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The Eagle: President is right to declare a national emergency

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BRYAN, Texas, March 3, 2019 | comments
By U.S. Representative Bill Flores 

During the past several days, Americans have been bombarded with conflicting stories and opinions regarding President Donald Trump’s decision to use an emergency order to strengthen security at our southern border.

It seems that persons who do not support the president are claiming that he does not have the power to issue the emergency order, that border barriers are not effective, and/or that we do not have a problem at our southern border. On the other hand, persons who support President Trump are generally stating the opposite.

In order to address the confusion, it is appropriate to focus on the facts, on the Constitution and the law to clear up three critical questions. First, does the president have the authority to issue such an emergency order, second, are border barriers effective in providing border security and third, do we have a security crisis at the southern border?

First, regarding the president’s authority to issue his emergency order. The Constitution states that, as the commander in chief, one of the president’s primary responsibilities is to keep our nation safe. The law, pursuant to the National Emergencies Act, gives the president legal authority to “reprogram” funds appropriated by Congress for other purposes to address emergency situations facing the nation. Since the law became effective in 1976, presidents have declared nearly 60 emergencies, more than 30 of which are still in effect today.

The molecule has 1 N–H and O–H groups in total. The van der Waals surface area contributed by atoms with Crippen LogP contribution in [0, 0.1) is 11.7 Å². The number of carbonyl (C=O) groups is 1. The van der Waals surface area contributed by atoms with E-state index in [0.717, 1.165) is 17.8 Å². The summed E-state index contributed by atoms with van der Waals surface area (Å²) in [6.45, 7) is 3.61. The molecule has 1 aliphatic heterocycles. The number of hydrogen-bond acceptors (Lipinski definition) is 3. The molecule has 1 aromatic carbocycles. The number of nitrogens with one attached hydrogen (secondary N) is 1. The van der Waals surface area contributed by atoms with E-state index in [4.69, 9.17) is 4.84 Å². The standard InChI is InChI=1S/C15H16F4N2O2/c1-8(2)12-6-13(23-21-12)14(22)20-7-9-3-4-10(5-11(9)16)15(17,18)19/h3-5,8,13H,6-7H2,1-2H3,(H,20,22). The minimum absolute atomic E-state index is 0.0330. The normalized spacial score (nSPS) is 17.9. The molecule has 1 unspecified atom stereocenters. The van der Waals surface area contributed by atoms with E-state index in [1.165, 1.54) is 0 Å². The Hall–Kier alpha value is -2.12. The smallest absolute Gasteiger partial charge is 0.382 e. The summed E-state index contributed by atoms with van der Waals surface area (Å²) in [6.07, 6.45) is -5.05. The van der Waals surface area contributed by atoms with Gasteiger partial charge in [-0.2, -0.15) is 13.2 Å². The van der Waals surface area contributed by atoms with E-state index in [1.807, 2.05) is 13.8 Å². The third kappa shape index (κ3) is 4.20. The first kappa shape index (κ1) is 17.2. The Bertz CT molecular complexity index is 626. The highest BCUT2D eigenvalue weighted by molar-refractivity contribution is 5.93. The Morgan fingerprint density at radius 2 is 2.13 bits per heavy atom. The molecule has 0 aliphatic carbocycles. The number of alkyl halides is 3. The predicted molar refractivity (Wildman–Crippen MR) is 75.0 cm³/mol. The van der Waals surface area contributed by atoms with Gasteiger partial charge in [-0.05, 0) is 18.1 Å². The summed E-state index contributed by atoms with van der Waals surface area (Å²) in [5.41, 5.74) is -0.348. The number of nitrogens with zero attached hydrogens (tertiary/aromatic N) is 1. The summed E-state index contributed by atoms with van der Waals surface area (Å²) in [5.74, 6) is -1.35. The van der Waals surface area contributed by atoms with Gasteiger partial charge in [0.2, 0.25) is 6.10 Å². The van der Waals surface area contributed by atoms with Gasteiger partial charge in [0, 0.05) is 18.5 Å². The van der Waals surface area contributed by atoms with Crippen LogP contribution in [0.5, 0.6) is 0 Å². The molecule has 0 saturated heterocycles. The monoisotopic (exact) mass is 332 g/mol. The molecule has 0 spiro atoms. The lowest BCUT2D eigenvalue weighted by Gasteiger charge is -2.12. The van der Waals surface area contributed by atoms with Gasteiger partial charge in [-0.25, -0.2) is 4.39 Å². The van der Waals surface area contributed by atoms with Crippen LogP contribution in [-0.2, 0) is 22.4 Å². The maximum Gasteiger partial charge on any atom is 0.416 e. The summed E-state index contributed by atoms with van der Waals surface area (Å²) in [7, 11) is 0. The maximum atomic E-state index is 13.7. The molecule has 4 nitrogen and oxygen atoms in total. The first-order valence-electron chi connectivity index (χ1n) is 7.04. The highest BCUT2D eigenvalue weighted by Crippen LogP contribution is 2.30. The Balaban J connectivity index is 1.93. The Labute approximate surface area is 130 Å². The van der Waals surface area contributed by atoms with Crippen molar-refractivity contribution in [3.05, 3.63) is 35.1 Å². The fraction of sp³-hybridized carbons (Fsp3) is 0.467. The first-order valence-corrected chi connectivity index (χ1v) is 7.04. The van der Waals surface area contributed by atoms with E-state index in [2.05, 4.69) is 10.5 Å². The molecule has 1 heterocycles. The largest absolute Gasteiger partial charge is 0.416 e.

President Barack Obama declared 12 emergency orders, of which 10 are still in effect today. Interestingly, one of his orders was issued to address national security at our southern border, with regards to the Mexican criminal cartel, Los Zetas.

President Trump is now using these same legal and Constitutional authorities to declare a national emergency in order to address the border security crisis discussed below.

Second, do border barriers work? The answer is yes, and the results prove it. Today, our almost 2,000-mile southern border has 654 miles of border barrier and/or fencing to control illegal crossings, drug smuggling and human trafficking. These barriers help steer illegal crossings to areas that can be controlled more easily by U.S. Border Patrol personnel. Since the barriers were installed in San Diego, illegal border crossings are down 92 percent since 1992; in Yuma, Arizona, illegal border crossings are down 95 percent since 2005; in El Paso, illegal border crossings are down 72 percent since 1993; and in Tucson, Arizona, illegal border crossings are down 90 percent since 2000.

Considering their effectiveness, President Trump requested that Congress fund $5.7 billion to construct approximately 234 miles of robust border fencing in the 10 areas deemed to have the highest illegal activity by our nation’s border security personnel, the same persons who put their lives on the line to protect us 24/7.